Extending from the Western shoreline and into the Eastern neighborhoods of the city, San Francisco’s Golden Gate Park is one of the largest urban parks in the country. Encompassing over 1,000 acres, Golden Gate Park is laid out in a rectangle, similar to New York’s Central Park. And like its East Coast sibling, Golden Gate Park offers much more than a simple arboreal refuge from the constant activity of the city.
One of Golden Gate Park’s main and most famous areas is the Music Concourse. The Concourse itself is a large plaza area that contains the Bandshell, where the park hosts musical performances. The Bandshell was fashioned after a Greco-Roman temple, complete with arches and columns. Sprawling out in front of the Temple is large oval bowl that is home to three fountains and statues, including one of a Roman gladiator (appropriately).
In addition to the Music Concourse, the park is also home to the San Francisco Botanical Garden. Given the city’s mild climate, the Botanical Gardens are ideal for plants from many parts of the world, housing over 50,000 species. One of the highlights is the Redwood Trail, which recreates what a redwood forest community would look like in the wild, and houses some of the oldest plants in the Garden. All of these plants are organized into four distinct collections, and is jointly maintained by the city and the San Francisco Botanical Garden Society.
After taking in the sights, sounds, and overall natural beauty of Golden Gate Park, head to the far East end and take a stroll through the adjoining Panhandle. The Panhandle is a narrow park about as wide as city block. It serves as a bit of a bridge from the park back into the city, as well as the northernmost boundary of one of San Francisco’s most famous neighborhoods.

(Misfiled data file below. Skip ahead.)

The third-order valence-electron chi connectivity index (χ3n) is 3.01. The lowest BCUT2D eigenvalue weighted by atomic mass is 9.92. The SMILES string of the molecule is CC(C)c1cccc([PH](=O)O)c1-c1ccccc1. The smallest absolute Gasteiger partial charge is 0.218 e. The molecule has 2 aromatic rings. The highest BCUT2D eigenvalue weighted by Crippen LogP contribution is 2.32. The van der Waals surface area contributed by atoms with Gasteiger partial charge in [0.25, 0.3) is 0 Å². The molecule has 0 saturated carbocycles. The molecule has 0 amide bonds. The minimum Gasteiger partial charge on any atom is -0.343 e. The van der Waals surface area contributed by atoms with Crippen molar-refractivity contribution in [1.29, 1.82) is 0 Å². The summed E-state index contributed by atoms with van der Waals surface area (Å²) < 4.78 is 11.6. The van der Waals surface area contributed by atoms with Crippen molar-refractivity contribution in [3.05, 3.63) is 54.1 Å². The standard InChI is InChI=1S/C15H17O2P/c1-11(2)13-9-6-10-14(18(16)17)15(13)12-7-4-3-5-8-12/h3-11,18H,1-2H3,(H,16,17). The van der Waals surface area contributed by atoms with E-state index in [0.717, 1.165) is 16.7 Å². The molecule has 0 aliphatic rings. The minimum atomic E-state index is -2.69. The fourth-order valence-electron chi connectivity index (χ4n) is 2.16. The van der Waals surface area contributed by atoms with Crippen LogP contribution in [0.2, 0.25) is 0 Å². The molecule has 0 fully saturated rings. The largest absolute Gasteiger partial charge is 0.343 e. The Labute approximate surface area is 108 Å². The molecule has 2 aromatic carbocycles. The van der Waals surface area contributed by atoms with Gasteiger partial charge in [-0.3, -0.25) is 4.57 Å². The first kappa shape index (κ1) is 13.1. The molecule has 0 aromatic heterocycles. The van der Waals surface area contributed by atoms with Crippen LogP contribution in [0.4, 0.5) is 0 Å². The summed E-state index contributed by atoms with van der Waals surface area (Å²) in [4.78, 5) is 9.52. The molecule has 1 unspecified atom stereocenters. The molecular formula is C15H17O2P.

“The Haight,” as the district is also known, is known for being the epicenter of the hippie counterculture movement of the 1960s. The Haight and the counterculture are uniquely tied to Golden Gate Park, using it to host the 1967 Human Be-In, which preceded the Summer of Love. While Haight-Ashbury still maintains the bohemian personality that made it famous, it currently plays host to a number of independent shops, restaurants, and cultural landmarks like the Red Victorian (a historic hotel), as well as the famous Painted Ladies style Victorian houses.
Taking in the personality of the city you’re visiting is an important and special part of any trip. In the process of doing so, don’t forget to also seek out and absorb some of the unique, natural beauty that each city has to offer.
Do you have any special spots, natural or otherwise, that have made an impression on you on your travels?
This post was provided by Dan Patterson who works for CityPASS. With the San Francisco CityPASS you can see the top attractions in San Francisco for a significant discount. Visit citypass.com for more details.